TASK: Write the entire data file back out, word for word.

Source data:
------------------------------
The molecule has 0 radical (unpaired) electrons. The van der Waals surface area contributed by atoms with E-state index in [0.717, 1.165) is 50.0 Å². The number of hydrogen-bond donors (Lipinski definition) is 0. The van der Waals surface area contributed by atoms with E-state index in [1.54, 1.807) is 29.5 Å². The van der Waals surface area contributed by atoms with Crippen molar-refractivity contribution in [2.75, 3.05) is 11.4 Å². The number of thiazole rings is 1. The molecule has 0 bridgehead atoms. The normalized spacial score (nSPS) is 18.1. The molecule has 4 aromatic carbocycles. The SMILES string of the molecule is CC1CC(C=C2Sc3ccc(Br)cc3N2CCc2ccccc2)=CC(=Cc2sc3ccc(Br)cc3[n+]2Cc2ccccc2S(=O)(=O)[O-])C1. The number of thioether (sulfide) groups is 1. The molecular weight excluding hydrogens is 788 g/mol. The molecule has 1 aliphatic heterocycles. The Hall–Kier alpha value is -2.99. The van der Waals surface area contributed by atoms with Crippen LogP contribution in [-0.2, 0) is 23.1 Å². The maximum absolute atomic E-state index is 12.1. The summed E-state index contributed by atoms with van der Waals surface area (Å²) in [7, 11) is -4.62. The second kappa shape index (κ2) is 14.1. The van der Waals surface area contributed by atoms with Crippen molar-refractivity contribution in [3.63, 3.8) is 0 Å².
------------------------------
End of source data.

The molecule has 0 radical (unpaired) electrons. The van der Waals surface area contributed by atoms with E-state index in [0.717, 1.165) is 50.0 Å². The number of hydrogen-bond donors (Lipinski definition) is 0. The van der Waals surface area contributed by atoms with E-state index in [1.54, 1.807) is 29.5 Å². The van der Waals surface area contributed by atoms with Crippen molar-refractivity contribution in [2.75, 3.05) is 11.4 Å². The number of thiazole rings is 1. The molecule has 0 bridgehead atoms. The normalized spacial score (nSPS) is 18.1. The molecule has 4 aromatic carbocycles. The SMILES string of the molecule is CC1CC(C=C2Sc3ccc(Br)cc3N2CCc2ccccc2)=CC(=Cc2sc3ccc(Br)cc3[n+]2Cc2ccccc2S(=O)(=O)[O-])C1. The number of thioether (sulfide) groups is 1. The molecular weight excluding hydrogens is 788 g/mol. The molecule has 1 aliphatic heterocycles. The Hall–Kier alpha value is -2.99. The van der Waals surface area contributed by atoms with Crippen LogP contribution in [-0.2, 0) is 23.1 Å². The maximum absolute atomic E-state index is 12.1. The summed E-state index contributed by atoms with van der Waals surface area (Å²) in [7, 11) is -4.62. The second kappa shape index (κ2) is 14.1. The van der Waals surface area contributed by atoms with Crippen molar-refractivity contribution in [3.63, 3.8) is 0 Å².